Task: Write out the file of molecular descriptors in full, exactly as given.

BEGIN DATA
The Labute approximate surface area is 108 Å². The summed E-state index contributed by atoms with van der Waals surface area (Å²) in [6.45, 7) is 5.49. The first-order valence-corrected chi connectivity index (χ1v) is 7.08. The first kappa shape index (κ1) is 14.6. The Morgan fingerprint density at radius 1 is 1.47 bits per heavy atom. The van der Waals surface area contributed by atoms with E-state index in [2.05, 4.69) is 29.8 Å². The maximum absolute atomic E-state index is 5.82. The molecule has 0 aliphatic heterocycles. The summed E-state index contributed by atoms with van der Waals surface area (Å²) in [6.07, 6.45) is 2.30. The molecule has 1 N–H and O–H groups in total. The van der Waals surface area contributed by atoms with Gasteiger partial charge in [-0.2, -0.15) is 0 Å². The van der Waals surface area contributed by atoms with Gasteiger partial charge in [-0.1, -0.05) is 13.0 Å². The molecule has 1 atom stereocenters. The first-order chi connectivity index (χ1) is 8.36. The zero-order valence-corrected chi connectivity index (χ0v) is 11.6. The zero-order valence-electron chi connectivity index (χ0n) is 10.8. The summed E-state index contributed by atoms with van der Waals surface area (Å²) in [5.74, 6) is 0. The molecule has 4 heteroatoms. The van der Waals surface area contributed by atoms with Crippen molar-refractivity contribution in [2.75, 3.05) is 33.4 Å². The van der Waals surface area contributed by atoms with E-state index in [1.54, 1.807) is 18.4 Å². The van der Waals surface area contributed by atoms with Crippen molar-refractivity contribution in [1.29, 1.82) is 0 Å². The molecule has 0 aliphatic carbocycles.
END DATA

The Labute approximate surface area is 108 Å². The summed E-state index contributed by atoms with van der Waals surface area (Å²) in [6.45, 7) is 5.49. The first-order valence-corrected chi connectivity index (χ1v) is 7.08. The first kappa shape index (κ1) is 14.6. The Morgan fingerprint density at radius 1 is 1.47 bits per heavy atom. The van der Waals surface area contributed by atoms with E-state index in [2.05, 4.69) is 29.8 Å². The maximum absolute atomic E-state index is 5.82. The molecule has 0 aliphatic heterocycles. The summed E-state index contributed by atoms with van der Waals surface area (Å²) in [6.07, 6.45) is 2.30. The molecule has 1 N–H and O–H groups in total. The van der Waals surface area contributed by atoms with Gasteiger partial charge in [-0.2, -0.15) is 0 Å². The van der Waals surface area contributed by atoms with Gasteiger partial charge in [-0.1, -0.05) is 13.0 Å². The molecule has 1 atom stereocenters. The first-order chi connectivity index (χ1) is 8.36. The zero-order valence-corrected chi connectivity index (χ0v) is 11.6. The zero-order valence-electron chi connectivity index (χ0n) is 10.8. The summed E-state index contributed by atoms with van der Waals surface area (Å²) in [5.74, 6) is 0. The molecule has 4 heteroatoms. The van der Waals surface area contributed by atoms with Crippen molar-refractivity contribution in [2.75, 3.05) is 33.4 Å². The van der Waals surface area contributed by atoms with E-state index in [1.54, 1.807) is 18.4 Å². The van der Waals surface area contributed by atoms with Crippen molar-refractivity contribution in [1.29, 1.82) is 0 Å². The molecule has 0 aliphatic carbocycles.